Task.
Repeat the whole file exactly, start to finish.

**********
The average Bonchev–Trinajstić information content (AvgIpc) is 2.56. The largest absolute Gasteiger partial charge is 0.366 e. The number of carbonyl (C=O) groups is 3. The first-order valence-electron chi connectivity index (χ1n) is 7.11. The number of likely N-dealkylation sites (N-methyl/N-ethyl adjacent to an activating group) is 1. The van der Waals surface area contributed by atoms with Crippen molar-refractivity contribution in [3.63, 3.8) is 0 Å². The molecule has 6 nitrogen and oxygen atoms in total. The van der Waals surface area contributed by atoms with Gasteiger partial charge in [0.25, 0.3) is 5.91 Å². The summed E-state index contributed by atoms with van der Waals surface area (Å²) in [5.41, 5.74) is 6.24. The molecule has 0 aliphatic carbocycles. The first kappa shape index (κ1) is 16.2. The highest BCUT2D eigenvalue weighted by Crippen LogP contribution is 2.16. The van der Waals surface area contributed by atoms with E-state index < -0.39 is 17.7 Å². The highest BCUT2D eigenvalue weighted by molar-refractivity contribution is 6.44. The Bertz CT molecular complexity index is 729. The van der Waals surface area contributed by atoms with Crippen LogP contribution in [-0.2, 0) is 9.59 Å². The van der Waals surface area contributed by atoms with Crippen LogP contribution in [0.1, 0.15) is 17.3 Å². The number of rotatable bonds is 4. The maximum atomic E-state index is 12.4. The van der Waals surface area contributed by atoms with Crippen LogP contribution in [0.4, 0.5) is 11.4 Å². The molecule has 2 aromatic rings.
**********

The average Bonchev–Trinajstić information content (AvgIpc) is 2.56. The largest absolute Gasteiger partial charge is 0.366 e. The number of carbonyl (C=O) groups is 3. The first-order valence-electron chi connectivity index (χ1n) is 7.11. The number of likely N-dealkylation sites (N-methyl/N-ethyl adjacent to an activating group) is 1. The van der Waals surface area contributed by atoms with Crippen molar-refractivity contribution in [3.63, 3.8) is 0 Å². The molecule has 6 nitrogen and oxygen atoms in total. The van der Waals surface area contributed by atoms with Gasteiger partial charge in [0.25, 0.3) is 5.91 Å². The summed E-state index contributed by atoms with van der Waals surface area (Å²) in [5.41, 5.74) is 6.24. The molecule has 0 aliphatic carbocycles. The first kappa shape index (κ1) is 16.2. The highest BCUT2D eigenvalue weighted by Crippen LogP contribution is 2.16. The van der Waals surface area contributed by atoms with E-state index < -0.39 is 17.7 Å². The highest BCUT2D eigenvalue weighted by molar-refractivity contribution is 6.44. The Bertz CT molecular complexity index is 729. The van der Waals surface area contributed by atoms with Crippen LogP contribution in [-0.2, 0) is 9.59 Å². The van der Waals surface area contributed by atoms with Crippen LogP contribution in [0.1, 0.15) is 17.3 Å². The number of rotatable bonds is 4. The maximum atomic E-state index is 12.4. The van der Waals surface area contributed by atoms with Crippen LogP contribution in [0.4, 0.5) is 11.4 Å². The molecule has 2 aromatic rings.